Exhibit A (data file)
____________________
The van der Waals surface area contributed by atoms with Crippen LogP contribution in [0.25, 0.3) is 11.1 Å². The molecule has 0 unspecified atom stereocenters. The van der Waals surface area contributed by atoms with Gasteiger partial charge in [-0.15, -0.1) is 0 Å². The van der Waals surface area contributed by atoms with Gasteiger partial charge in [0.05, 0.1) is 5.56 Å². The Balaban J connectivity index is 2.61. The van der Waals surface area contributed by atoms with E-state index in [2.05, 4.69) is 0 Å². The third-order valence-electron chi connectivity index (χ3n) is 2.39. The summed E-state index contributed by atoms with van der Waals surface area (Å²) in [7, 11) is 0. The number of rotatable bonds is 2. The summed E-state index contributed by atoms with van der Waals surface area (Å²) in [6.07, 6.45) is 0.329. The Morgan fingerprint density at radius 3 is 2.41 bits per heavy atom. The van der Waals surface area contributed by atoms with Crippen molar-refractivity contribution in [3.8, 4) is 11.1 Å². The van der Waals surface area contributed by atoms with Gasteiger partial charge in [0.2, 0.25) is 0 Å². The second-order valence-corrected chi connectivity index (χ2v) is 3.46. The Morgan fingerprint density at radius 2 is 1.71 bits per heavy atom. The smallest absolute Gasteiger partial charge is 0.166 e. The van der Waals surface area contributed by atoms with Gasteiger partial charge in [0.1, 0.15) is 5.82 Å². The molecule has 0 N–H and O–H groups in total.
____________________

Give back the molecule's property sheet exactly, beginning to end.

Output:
The van der Waals surface area contributed by atoms with Crippen LogP contribution in [0.25, 0.3) is 11.1 Å². The molecule has 0 unspecified atom stereocenters. The van der Waals surface area contributed by atoms with Gasteiger partial charge in [-0.15, -0.1) is 0 Å². The van der Waals surface area contributed by atoms with Gasteiger partial charge in [0.05, 0.1) is 5.56 Å². The Balaban J connectivity index is 2.61. The van der Waals surface area contributed by atoms with E-state index in [2.05, 4.69) is 0 Å². The third-order valence-electron chi connectivity index (χ3n) is 2.39. The summed E-state index contributed by atoms with van der Waals surface area (Å²) in [7, 11) is 0. The number of rotatable bonds is 2. The summed E-state index contributed by atoms with van der Waals surface area (Å²) in [6.07, 6.45) is 0.329. The Morgan fingerprint density at radius 3 is 2.41 bits per heavy atom. The van der Waals surface area contributed by atoms with Crippen molar-refractivity contribution in [3.8, 4) is 11.1 Å². The van der Waals surface area contributed by atoms with Gasteiger partial charge in [0.2, 0.25) is 0 Å². The second-order valence-corrected chi connectivity index (χ2v) is 3.46. The Morgan fingerprint density at radius 2 is 1.71 bits per heavy atom. The smallest absolute Gasteiger partial charge is 0.166 e. The van der Waals surface area contributed by atoms with Gasteiger partial charge in [0.1, 0.15) is 5.82 Å². The molecule has 0 N–H and O–H groups in total.